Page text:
Did I mention that minors are not exempt?!? By signing up to use the service, they are acknowledging that a parent has agreed to let them use Instagram and that their content may be used for advertising purposes. Because you know that teens ask their parents before downloading and using an app. Secondly, I will bet that neither teens nor parents will really understand the impact of this change.
I want to know why they can change their rules mid stream? I will hear back from lawyer friend later today but I know she’s not going to have anything to say that will make me happy.
My view is that everything you say, do, and post is public information. But I really don’t like the games they are playing with people that don’t understand their legal rights and when they are being ruthlessly taken away. I’ve never been a privacy advocate but this one takes the cake. The fact that minors are being taken advantage of is the part that really gets me worked up.
If you want to be exempt from this, delete your account. If you keep it, know that pictures of you or your children are fair game.
So shortly after I wrote this blog, Instagram backpedaled.
“Our intention in updating the terms was to communicate that we’d like to experiment with innovative advertising that feels appropriate on Instagram. Instead it was interpreted by many that we were going to sell your photos to others without any compensation. This is not true and it is our mistake that this language is confusing. To be clear: it is not our intention to sell your photos. We are working on updated language in the terms to make sure this is clear.”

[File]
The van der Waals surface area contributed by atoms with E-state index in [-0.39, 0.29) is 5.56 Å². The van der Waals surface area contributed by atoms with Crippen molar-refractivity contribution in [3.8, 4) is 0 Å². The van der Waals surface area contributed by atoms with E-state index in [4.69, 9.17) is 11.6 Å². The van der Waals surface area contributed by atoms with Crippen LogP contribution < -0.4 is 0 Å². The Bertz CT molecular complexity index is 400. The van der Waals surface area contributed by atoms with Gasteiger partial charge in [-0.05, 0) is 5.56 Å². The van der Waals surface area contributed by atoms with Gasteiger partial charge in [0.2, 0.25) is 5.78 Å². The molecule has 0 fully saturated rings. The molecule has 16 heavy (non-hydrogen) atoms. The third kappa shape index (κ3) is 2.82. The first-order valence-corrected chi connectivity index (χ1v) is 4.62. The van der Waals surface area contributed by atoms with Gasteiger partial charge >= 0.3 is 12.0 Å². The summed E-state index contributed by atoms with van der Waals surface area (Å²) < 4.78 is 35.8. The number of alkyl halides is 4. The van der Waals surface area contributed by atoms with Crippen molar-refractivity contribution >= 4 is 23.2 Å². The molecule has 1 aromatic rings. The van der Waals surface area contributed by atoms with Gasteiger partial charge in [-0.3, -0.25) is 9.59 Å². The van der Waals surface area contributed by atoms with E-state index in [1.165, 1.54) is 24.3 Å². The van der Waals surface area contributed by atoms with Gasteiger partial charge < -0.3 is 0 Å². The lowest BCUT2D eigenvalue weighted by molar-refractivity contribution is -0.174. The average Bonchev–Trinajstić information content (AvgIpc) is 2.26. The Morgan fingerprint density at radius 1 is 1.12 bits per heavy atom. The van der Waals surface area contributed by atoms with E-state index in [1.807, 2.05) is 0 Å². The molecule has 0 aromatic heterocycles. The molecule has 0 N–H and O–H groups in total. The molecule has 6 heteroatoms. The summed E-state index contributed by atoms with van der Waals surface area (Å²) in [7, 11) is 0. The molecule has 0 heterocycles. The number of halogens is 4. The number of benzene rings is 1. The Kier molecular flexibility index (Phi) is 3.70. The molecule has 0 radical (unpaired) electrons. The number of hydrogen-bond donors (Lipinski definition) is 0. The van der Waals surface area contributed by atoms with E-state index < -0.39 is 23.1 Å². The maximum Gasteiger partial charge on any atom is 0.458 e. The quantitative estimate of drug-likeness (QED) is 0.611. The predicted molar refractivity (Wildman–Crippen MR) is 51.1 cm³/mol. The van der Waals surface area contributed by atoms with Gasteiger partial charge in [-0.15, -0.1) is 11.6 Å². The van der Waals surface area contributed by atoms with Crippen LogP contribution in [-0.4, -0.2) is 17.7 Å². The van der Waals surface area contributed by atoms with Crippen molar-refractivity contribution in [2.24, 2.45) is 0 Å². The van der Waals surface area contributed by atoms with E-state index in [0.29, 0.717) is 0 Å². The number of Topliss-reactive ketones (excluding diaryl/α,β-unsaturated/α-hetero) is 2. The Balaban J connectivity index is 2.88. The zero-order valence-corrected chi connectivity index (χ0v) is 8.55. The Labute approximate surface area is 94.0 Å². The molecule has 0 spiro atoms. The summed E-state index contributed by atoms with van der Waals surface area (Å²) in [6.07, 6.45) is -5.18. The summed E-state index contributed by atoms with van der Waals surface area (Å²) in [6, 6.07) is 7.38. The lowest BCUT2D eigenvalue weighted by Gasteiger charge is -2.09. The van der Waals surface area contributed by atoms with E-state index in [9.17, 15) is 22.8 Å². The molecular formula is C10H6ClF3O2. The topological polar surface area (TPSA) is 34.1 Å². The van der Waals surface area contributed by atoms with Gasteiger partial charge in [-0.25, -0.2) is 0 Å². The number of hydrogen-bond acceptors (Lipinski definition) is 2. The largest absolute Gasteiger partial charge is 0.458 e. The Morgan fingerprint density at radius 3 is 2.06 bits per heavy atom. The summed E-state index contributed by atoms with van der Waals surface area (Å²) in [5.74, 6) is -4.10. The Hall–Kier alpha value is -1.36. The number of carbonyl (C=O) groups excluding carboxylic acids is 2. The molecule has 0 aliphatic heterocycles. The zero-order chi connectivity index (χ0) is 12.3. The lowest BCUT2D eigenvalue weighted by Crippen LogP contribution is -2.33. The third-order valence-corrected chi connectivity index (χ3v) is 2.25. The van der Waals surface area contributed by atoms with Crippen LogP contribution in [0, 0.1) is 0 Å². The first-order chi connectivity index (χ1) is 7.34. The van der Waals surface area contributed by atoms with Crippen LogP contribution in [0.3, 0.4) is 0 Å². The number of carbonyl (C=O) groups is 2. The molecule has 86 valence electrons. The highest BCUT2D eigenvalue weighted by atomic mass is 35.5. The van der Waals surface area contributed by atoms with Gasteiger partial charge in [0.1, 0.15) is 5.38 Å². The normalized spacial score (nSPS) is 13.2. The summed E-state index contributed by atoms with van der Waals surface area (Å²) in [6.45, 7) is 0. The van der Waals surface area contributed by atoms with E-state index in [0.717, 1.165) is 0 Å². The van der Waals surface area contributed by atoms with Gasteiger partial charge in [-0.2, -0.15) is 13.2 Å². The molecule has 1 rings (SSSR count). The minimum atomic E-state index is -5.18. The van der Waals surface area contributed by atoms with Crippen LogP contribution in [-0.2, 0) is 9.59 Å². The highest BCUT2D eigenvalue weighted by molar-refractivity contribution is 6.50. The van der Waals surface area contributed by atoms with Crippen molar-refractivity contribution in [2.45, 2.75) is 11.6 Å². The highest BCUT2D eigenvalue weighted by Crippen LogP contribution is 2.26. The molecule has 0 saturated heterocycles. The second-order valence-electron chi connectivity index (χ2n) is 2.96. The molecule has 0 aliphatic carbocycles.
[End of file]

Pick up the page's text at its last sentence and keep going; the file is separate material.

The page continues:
When I spoke to a lawyer about it, I expressed that what I think is a major concern for users is that while it is a public platform, no one wants to feel like a product. Offering your content for free is one thing but if Instagram were to try to make a profit off of their user’s images, it would upset many of them. This is what I think Instragram feels the need to clear up.